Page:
At other times, Paul would simply demonstrate on a subject one of the NLP techniques we were there to learn, and we would follow along.  He always managed to make their problems seem ridiculous.  Not just to us, but more importantly to themselves. We had entered an alternative world in which problems were dissolved away in minutes.  Meanwhile, Richard Bandler continued his training, telling long looping stories that never quite finished.  Rip-roaring tales of confronting people who wanted to pick a fight with him, mentioning the names of people he had met.  Buckminster Fuller, Anton Wilson, Gregory Bateson, Milton H Erickson, Stephen King and Gerald Schwartz – a man who was convinced that he was Jesus Christ, until Richard had his way.  And always there was humour in these tales.

We laughed a lot that week.  We started the days laughing.  During the mornings and afternoons we oscillated between learning new techniques and then practising them on ourselves and others.  And what was fascinating about it was that when we did the techniques for getting rid of rubbish from the past, for setting goals for the future, for getting rid of bad emotions quickly, then even though we were practising them, the psychological effect just seemed to grow and grow inside of us.

I remember going out with people I met on the course late into the night, then getting home to the place where I was staying and going to bed, and just like on that first night, finding it difficult to sleep at all.  Waking with a start into the silent hours of the London night, and seeing the clock hands wind slowly by.  Waking and reading, and then drifting off, but being so emotionally heightened that sleep could not claim me easily – as if I was standing on the shore in the night, but unable to easily launch into the sea of dreams.

When dreams did come, they were odd, for sure.  I experienced the strangest dreams, and at times I awoke from them aware that they were having the strangest effects.  One time, a dream just seemed to stay with me in the waking state, as if the boundary between the world of sleep and the world of the conscious day had started to collapse.  The images of the dream were overlaid on my waking field of vision. At other times, I was consciously aware of a mad rush of dream images flashing before my eyes as I brought the hurtling images of dreamland and all its high speed processing back into the world of the wakeful – image on image on image piling in front of my eyes rather than fading in the daylight, like a kaleidoscope of other worlds and other symbols.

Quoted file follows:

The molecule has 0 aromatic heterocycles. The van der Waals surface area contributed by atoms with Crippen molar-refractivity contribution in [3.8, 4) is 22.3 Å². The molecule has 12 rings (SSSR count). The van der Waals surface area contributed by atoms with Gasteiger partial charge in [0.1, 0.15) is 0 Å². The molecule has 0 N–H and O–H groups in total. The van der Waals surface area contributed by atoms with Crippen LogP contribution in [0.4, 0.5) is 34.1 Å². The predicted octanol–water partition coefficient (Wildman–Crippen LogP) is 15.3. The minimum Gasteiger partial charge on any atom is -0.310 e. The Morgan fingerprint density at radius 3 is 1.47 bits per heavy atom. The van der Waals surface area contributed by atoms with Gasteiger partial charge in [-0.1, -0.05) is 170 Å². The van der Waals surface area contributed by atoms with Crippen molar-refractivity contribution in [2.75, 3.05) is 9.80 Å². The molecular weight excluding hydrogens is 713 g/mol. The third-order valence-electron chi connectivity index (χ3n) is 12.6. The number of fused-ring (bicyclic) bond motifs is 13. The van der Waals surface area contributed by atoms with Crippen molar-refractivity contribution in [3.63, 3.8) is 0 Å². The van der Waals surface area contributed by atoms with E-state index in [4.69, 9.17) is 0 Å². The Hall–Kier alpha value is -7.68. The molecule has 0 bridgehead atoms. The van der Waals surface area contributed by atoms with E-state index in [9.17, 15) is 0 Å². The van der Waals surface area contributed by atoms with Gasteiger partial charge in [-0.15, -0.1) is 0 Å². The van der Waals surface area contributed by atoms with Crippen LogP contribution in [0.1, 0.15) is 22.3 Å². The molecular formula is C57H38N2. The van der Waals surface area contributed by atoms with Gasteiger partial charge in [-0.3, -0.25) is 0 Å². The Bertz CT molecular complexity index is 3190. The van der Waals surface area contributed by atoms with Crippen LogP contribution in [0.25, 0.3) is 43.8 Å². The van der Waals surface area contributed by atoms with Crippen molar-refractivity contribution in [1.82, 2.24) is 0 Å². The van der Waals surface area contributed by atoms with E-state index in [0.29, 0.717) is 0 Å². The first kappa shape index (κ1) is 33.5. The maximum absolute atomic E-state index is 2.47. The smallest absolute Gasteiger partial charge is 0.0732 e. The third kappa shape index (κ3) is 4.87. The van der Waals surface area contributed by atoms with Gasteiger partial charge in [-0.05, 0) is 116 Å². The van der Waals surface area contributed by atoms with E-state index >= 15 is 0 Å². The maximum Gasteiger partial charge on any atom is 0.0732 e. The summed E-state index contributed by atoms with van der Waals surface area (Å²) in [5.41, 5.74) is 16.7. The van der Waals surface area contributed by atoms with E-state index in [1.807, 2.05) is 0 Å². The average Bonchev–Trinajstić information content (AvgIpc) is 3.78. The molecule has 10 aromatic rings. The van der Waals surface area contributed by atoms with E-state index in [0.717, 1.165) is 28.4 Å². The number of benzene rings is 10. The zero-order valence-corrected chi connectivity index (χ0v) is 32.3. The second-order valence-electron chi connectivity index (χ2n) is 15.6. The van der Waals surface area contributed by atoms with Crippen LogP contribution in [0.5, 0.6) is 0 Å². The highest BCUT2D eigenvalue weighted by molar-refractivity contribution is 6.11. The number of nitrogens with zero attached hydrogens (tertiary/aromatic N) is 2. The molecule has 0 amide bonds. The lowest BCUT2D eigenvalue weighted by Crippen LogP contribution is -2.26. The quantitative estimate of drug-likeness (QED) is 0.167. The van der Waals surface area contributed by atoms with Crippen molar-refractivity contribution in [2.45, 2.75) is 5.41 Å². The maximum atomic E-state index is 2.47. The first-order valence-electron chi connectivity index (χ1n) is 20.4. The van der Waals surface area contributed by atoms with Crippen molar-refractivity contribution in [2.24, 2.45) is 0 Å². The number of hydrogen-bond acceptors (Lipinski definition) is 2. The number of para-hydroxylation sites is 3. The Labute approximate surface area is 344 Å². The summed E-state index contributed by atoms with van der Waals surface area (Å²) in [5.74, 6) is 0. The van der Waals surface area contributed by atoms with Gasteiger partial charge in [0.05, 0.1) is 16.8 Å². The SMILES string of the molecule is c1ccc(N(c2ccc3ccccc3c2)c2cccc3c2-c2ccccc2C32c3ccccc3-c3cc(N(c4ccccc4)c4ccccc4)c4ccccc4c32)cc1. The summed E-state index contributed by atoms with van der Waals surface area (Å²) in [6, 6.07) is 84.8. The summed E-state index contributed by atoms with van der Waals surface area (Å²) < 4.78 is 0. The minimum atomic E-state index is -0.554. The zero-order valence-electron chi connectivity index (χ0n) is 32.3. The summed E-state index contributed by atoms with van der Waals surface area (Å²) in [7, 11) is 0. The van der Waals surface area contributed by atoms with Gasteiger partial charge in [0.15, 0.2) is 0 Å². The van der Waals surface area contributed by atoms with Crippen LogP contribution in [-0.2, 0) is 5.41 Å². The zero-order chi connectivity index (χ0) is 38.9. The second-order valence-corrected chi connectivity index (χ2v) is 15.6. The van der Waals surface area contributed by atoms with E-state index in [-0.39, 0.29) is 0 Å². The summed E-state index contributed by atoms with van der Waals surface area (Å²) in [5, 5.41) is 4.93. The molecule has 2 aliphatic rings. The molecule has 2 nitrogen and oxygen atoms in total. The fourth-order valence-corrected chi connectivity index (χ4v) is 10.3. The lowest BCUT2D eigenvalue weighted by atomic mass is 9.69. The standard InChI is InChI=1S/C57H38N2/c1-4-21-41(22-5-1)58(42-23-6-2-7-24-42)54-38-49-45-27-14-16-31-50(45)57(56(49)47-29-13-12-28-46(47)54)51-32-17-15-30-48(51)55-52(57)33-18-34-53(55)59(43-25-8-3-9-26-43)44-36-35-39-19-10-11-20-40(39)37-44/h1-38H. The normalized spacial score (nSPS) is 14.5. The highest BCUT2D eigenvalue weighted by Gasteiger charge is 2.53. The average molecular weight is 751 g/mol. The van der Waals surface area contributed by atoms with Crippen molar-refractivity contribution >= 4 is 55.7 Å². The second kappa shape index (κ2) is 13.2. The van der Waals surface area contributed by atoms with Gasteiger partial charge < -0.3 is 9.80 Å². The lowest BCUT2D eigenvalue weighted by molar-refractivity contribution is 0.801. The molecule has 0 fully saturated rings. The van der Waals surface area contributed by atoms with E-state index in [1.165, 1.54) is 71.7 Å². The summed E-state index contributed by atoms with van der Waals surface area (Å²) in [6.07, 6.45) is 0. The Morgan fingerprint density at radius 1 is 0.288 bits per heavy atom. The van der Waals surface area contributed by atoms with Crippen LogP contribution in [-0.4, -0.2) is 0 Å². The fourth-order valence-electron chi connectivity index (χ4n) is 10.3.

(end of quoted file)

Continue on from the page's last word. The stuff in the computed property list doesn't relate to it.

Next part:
The emotional effect was instantly noticeable.  We had repeatedly done swish patterns and submodality work to make our problems smaller and further away.  We did hypnosis to take us into trance, and we did spinning to build up and stack good feelings on good feelings.  And then there was more and more laughter.

I began to lose track of time.  I awoke, I caught the bus and the train and ended up at the hotel.  For the first few days I wasn’t bothered by what time I arrived, but as the days went by, I found myself increasingly keen to arrive early and get in the front row.  To watch the hypnotists close up and see the changes they were making.  There were times when we seemed to be waiting with our faces pressed against the glass of the lobby doors, excited to sign in and find our places on the front rows, as if the trancey effects of hypnosis on stage might spill out on us because we were nearer the front.

At times I caught women in the bar after the day’s session fantasising about the trainers.  “Which one do you fancy?”  “Paul, definitely Paul.”  “Oh, for me it’s Michael Neill.”  “What about Richard?” “Richard, he’s an old man..!”  “Yes, but so sexy.  So commanding.”  “Yes, but what about all three of them?!”  The woman who spoke’s eyes lit up, and the other three she was talking with squealed with delight.

“Oooh, yes.”

And the days went on.  On my way to the hotel in the morning, I found myself smiling at strangers on the tube, and laughing at the ridiculousness of the world.  The pointless huddle in the rattling carriages.  On the second day, I saw a woman weeping on the underground.  A pretty, darkhaired woman, several months pregnant, and looking desperate.  Tears making her mascara run. And I wished I could go over to her and do what Richard had done with the women on the first day – except that I didn’t yet know how to make the changes he was going to show us how to make.  I got off the train and smiled at her, and even that act she seemed grateful to me for.  But, I thought, how much more amazing could I have been, if only I had know what to do?